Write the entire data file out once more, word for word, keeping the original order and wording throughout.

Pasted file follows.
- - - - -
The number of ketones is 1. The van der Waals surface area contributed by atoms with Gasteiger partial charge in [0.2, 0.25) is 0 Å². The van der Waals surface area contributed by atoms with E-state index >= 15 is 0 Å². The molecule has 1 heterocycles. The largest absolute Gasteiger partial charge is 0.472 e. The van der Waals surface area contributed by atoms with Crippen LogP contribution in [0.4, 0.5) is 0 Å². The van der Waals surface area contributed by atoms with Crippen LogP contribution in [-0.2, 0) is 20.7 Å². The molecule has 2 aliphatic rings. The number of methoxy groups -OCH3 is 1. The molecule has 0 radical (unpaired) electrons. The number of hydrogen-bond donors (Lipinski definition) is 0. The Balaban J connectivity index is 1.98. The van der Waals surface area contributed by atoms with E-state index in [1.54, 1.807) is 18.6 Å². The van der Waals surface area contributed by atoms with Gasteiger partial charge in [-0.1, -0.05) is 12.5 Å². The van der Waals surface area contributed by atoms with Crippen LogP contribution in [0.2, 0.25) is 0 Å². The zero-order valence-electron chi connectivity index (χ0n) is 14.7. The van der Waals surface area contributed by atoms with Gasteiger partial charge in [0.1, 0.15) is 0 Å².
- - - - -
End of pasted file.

The number of ketones is 1. The van der Waals surface area contributed by atoms with Gasteiger partial charge in [0.2, 0.25) is 0 Å². The van der Waals surface area contributed by atoms with E-state index >= 15 is 0 Å². The molecule has 1 heterocycles. The largest absolute Gasteiger partial charge is 0.472 e. The van der Waals surface area contributed by atoms with Crippen LogP contribution in [0.4, 0.5) is 0 Å². The van der Waals surface area contributed by atoms with Crippen LogP contribution in [-0.2, 0) is 20.7 Å². The molecule has 2 aliphatic rings. The number of methoxy groups -OCH3 is 1. The molecule has 0 radical (unpaired) electrons. The number of hydrogen-bond donors (Lipinski definition) is 0. The Balaban J connectivity index is 1.98. The van der Waals surface area contributed by atoms with E-state index in [1.54, 1.807) is 18.6 Å². The van der Waals surface area contributed by atoms with Gasteiger partial charge in [-0.1, -0.05) is 12.5 Å². The van der Waals surface area contributed by atoms with Crippen LogP contribution in [0.2, 0.25) is 0 Å². The zero-order valence-electron chi connectivity index (χ0n) is 14.7. The van der Waals surface area contributed by atoms with Gasteiger partial charge in [0.1, 0.15) is 0 Å².